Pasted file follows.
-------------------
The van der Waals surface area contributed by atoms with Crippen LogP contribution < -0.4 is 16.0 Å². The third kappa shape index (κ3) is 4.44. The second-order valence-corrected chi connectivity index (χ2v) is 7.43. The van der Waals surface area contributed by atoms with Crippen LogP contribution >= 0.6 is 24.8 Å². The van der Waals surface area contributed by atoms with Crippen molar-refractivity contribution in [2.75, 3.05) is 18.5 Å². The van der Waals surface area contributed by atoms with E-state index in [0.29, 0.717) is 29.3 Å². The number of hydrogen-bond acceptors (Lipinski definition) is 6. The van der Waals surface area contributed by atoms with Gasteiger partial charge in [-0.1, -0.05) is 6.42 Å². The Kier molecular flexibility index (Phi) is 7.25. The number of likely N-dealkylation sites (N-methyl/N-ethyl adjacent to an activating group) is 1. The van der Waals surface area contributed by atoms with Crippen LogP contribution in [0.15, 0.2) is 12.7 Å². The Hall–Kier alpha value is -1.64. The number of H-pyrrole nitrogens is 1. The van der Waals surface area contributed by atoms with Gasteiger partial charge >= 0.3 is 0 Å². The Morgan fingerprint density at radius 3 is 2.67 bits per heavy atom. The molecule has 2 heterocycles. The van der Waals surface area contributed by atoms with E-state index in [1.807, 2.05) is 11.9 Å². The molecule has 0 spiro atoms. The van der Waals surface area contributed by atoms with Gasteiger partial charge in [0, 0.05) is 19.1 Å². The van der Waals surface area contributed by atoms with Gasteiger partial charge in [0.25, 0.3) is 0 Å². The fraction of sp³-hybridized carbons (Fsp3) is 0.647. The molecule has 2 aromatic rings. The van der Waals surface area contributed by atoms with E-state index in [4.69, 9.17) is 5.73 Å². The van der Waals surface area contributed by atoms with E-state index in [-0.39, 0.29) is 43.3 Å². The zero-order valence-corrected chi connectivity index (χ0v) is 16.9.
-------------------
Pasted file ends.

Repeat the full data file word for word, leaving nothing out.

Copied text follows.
The van der Waals surface area contributed by atoms with Crippen LogP contribution < -0.4 is 16.0 Å². The third kappa shape index (κ3) is 4.44. The second-order valence-corrected chi connectivity index (χ2v) is 7.43. The van der Waals surface area contributed by atoms with Crippen LogP contribution >= 0.6 is 24.8 Å². The van der Waals surface area contributed by atoms with Crippen molar-refractivity contribution in [2.75, 3.05) is 18.5 Å². The van der Waals surface area contributed by atoms with E-state index in [0.29, 0.717) is 29.3 Å². The number of hydrogen-bond acceptors (Lipinski definition) is 6. The van der Waals surface area contributed by atoms with Gasteiger partial charge in [-0.1, -0.05) is 6.42 Å². The Kier molecular flexibility index (Phi) is 7.25. The number of likely N-dealkylation sites (N-methyl/N-ethyl adjacent to an activating group) is 1. The van der Waals surface area contributed by atoms with Crippen LogP contribution in [0.15, 0.2) is 12.7 Å². The Hall–Kier alpha value is -1.64. The number of H-pyrrole nitrogens is 1. The van der Waals surface area contributed by atoms with Gasteiger partial charge >= 0.3 is 0 Å². The Morgan fingerprint density at radius 3 is 2.67 bits per heavy atom. The molecule has 2 heterocycles. The van der Waals surface area contributed by atoms with E-state index in [1.807, 2.05) is 11.9 Å². The molecule has 0 spiro atoms. The van der Waals surface area contributed by atoms with Gasteiger partial charge in [0, 0.05) is 19.1 Å². The van der Waals surface area contributed by atoms with Gasteiger partial charge in [0.25, 0.3) is 0 Å². The fraction of sp³-hybridized carbons (Fsp3) is 0.647. The molecule has 2 aromatic rings. The van der Waals surface area contributed by atoms with E-state index in [4.69, 9.17) is 5.73 Å². The van der Waals surface area contributed by atoms with E-state index in [-0.39, 0.29) is 43.3 Å². The zero-order valence-corrected chi connectivity index (χ0v) is 16.9.